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It's unusual to get a even split like that, so my guess is that it's an RSA key. The small size suggests it's a 'final exam' for somebody's crackme. For those who don't know, these are mini challenges that the reverse engineers give to each other to show off how much they know.
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Old 2010-08-24, 08:57   #8
Greenbank
 
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Still waiting for a response to the questions in order to post the factors.

Don't anyone else waste time factoring this number as it has already been done.

It raises an interesting theoretical question though, is there any way that I can prove that I've factored the number without revealing enough information to give away the factors? I'm guessing not.
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Old 2010-08-24, 09:00   #9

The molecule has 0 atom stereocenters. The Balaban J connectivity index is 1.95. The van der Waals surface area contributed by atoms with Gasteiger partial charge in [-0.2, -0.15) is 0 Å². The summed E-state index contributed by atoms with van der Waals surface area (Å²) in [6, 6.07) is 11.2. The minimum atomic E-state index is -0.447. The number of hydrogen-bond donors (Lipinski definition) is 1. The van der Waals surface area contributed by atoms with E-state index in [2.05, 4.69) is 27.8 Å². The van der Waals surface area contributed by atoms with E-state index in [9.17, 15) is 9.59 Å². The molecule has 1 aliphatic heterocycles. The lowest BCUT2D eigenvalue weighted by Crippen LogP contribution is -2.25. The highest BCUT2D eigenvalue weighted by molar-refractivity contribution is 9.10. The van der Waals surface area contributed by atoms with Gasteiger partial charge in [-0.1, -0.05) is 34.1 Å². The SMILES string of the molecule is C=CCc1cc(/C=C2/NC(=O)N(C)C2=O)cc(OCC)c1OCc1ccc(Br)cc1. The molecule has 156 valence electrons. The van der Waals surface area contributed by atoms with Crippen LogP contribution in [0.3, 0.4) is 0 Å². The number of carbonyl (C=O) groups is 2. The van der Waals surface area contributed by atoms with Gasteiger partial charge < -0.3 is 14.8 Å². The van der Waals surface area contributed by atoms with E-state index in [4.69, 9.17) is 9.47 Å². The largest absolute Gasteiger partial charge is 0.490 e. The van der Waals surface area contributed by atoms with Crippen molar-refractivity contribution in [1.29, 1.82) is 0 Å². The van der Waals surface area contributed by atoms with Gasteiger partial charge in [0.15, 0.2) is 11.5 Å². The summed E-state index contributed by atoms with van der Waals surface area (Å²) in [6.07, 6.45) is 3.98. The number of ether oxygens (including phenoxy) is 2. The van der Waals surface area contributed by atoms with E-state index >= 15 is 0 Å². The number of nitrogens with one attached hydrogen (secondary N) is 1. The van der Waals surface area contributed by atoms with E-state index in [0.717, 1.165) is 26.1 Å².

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aaa120 hasn't been on the forum since 24 June.
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Old 2010-08-24, 10:02   #10
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Quote:
Originally Posted by Greenbank View Post
It raises an interesting theoretical question though, is there any way that I can prove that I've factored the number without revealing enough information to give away the factors? I'm guessing not.
I think that you can.

Assume that it is used to construct an RSA key. Since only you (and others who know the factors) can construct the private key, use that private key to "sign" a sample message.

If you post the public key, the message, and the signature, then anyone can verify the signature and, by extension, infer that you know the factors.
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Old 2010-08-24, 10:17   #11
warut
 
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Quote:
Originally Posted by Greenbank View Post
It raises an interesting theoretical question though, is there any way that I can prove that I've factored the number without revealing enough information to give away the factors? I'm guessing not.
See here for a simple scheme to show that you know the factorization. Then show me your c.

Last fiddled with by warut on 2010-08-24 at 10:26